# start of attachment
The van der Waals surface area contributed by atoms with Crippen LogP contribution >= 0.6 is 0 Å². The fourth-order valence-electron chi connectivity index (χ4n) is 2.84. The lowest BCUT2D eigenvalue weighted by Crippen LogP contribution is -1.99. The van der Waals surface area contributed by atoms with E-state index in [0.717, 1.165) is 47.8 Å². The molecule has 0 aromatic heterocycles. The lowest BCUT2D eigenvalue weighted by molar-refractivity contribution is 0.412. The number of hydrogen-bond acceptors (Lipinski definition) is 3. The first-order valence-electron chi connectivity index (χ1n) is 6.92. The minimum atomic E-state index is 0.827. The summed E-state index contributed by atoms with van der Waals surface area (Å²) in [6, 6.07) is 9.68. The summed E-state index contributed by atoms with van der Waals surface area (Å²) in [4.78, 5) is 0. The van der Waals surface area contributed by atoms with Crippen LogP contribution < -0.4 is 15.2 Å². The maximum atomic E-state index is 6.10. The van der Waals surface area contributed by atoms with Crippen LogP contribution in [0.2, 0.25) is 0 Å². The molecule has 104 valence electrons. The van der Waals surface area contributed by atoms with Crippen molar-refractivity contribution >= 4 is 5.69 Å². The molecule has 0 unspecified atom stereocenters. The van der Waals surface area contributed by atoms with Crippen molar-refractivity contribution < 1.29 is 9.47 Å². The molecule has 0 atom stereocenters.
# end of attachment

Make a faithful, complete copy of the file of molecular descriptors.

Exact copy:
The van der Waals surface area contributed by atoms with Crippen LogP contribution >= 0.6 is 0 Å². The fourth-order valence-electron chi connectivity index (χ4n) is 2.84. The lowest BCUT2D eigenvalue weighted by Crippen LogP contribution is -1.99. The van der Waals surface area contributed by atoms with E-state index in [0.717, 1.165) is 47.8 Å². The molecule has 0 aromatic heterocycles. The lowest BCUT2D eigenvalue weighted by molar-refractivity contribution is 0.412. The number of hydrogen-bond acceptors (Lipinski definition) is 3. The first-order valence-electron chi connectivity index (χ1n) is 6.92. The minimum atomic E-state index is 0.827. The summed E-state index contributed by atoms with van der Waals surface area (Å²) in [6, 6.07) is 9.68. The summed E-state index contributed by atoms with van der Waals surface area (Å²) in [4.78, 5) is 0. The van der Waals surface area contributed by atoms with Crippen LogP contribution < -0.4 is 15.2 Å². The maximum atomic E-state index is 6.10. The van der Waals surface area contributed by atoms with Crippen LogP contribution in [0.2, 0.25) is 0 Å². The molecule has 104 valence electrons. The van der Waals surface area contributed by atoms with Crippen molar-refractivity contribution >= 4 is 5.69 Å². The molecule has 0 unspecified atom stereocenters. The van der Waals surface area contributed by atoms with Crippen molar-refractivity contribution < 1.29 is 9.47 Å². The molecule has 0 atom stereocenters.